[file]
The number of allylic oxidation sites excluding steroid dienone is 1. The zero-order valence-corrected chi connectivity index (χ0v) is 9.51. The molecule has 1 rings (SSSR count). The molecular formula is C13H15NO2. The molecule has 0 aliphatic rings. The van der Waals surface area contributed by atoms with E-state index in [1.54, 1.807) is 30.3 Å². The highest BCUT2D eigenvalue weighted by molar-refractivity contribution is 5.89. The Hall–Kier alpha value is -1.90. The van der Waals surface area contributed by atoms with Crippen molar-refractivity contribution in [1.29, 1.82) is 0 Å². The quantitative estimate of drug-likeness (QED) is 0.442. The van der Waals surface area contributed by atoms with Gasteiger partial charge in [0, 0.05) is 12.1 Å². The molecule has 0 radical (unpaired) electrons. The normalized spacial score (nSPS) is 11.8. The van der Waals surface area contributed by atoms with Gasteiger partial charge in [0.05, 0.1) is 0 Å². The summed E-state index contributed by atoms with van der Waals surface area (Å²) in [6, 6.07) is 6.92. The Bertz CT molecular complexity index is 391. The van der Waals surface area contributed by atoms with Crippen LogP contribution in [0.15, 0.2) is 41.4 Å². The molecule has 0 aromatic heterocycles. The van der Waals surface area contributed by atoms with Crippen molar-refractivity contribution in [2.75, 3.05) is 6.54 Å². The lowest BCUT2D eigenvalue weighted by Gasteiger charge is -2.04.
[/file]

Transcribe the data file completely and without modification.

The number of allylic oxidation sites excluding steroid dienone is 1. The zero-order valence-corrected chi connectivity index (χ0v) is 9.51. The molecule has 1 rings (SSSR count). The molecular formula is C13H15NO2. The molecule has 0 aliphatic rings. The van der Waals surface area contributed by atoms with E-state index in [1.54, 1.807) is 30.3 Å². The highest BCUT2D eigenvalue weighted by molar-refractivity contribution is 5.89. The Hall–Kier alpha value is -1.90. The van der Waals surface area contributed by atoms with Crippen molar-refractivity contribution in [1.29, 1.82) is 0 Å². The quantitative estimate of drug-likeness (QED) is 0.442. The van der Waals surface area contributed by atoms with Gasteiger partial charge in [0, 0.05) is 12.1 Å². The molecule has 0 radical (unpaired) electrons. The normalized spacial score (nSPS) is 11.8. The van der Waals surface area contributed by atoms with Gasteiger partial charge in [0.05, 0.1) is 0 Å². The summed E-state index contributed by atoms with van der Waals surface area (Å²) in [6, 6.07) is 6.92. The Bertz CT molecular complexity index is 391. The van der Waals surface area contributed by atoms with Crippen LogP contribution in [0.15, 0.2) is 41.4 Å². The molecule has 0 aromatic heterocycles. The van der Waals surface area contributed by atoms with Crippen molar-refractivity contribution in [2.75, 3.05) is 6.54 Å². The lowest BCUT2D eigenvalue weighted by Gasteiger charge is -2.04.